A British American Tobacco corporate responsibility project to sidestep tobacco labour exploitation
Objectives: To examine British American Tobacco and other tobacco industry support of the Eliminating Child Labour in Tobacco Growing Foundation.
Design: Analyses of internal tobacco industry documents and ethnographic data.
Results: British American Tobacco co-founded the Eliminating Child Labour in Tobacco Growing Foundation (ECLT) in October 2000 and launched its pilot project in Malawi. ECLT’s initial projects were budgeted at US$2.3 million over four years. Labour unions and leaf dealers, through ECLT funds, have undertook modest efforts such as building schools, planting trees, and constructing shallow wells to address the use of child labour in tobacco farming. In stark contrast, the tobacco companies receive nearly US$40 million over four years in economic benefit through the use of unpaid child labour in Malawi during the same time. BAT’s efforts to combat child labour in Malawi through ECLT was developed to support the company’s ‘‘corporate social responsibility agenda’’ rather than accepting responsibility for taking meaningful steps to eradicate child labour in the Malawi tobacco sector.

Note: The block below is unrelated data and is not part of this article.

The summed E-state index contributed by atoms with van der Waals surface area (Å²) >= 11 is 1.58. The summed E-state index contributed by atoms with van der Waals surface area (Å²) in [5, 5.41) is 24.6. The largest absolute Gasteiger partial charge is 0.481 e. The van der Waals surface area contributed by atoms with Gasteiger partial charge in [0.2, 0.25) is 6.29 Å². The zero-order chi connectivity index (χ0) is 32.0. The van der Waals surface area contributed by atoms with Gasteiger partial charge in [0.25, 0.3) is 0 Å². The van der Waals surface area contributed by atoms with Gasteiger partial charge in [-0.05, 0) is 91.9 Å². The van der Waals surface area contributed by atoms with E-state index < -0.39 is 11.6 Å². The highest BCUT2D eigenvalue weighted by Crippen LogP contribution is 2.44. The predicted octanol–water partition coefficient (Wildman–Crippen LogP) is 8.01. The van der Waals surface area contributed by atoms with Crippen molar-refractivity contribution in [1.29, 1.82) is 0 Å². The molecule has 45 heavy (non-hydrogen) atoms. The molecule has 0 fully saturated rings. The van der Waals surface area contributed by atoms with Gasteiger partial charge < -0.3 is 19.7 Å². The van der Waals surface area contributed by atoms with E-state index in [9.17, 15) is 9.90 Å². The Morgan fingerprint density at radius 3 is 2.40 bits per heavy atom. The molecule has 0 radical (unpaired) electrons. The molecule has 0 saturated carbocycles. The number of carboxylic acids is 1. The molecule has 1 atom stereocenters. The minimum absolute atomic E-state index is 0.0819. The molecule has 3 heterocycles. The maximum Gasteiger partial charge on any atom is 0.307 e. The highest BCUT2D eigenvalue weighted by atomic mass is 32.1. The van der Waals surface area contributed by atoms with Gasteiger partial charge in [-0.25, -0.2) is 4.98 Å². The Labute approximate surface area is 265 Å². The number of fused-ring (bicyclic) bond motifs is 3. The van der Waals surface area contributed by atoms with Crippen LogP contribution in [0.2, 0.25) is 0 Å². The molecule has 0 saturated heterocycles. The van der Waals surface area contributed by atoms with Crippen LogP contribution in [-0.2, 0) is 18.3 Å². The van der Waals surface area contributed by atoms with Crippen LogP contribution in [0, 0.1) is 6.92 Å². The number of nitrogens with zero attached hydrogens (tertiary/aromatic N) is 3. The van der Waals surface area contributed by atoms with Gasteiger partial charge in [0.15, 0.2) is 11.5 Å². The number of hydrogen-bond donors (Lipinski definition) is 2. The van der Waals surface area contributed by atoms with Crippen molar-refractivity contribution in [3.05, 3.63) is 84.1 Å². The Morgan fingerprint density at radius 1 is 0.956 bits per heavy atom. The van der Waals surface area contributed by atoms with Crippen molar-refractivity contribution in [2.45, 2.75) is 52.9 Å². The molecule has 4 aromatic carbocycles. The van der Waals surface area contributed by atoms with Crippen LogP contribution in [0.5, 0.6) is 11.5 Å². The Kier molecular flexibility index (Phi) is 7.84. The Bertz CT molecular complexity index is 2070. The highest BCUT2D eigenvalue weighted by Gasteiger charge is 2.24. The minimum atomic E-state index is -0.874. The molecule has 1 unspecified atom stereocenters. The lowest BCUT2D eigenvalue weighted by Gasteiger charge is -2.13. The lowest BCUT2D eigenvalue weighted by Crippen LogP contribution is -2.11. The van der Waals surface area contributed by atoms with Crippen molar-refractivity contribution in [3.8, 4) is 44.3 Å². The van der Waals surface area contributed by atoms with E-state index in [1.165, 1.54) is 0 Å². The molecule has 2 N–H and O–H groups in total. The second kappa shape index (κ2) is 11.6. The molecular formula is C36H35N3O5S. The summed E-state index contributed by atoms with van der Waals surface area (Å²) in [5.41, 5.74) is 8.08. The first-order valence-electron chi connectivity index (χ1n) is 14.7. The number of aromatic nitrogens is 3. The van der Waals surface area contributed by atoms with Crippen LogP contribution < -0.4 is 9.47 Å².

Conclusion: In Malawi, transnational tobacco companies are using child labour projects to enhance corporate reputations and distract public attention from how they profit from low wages and cheap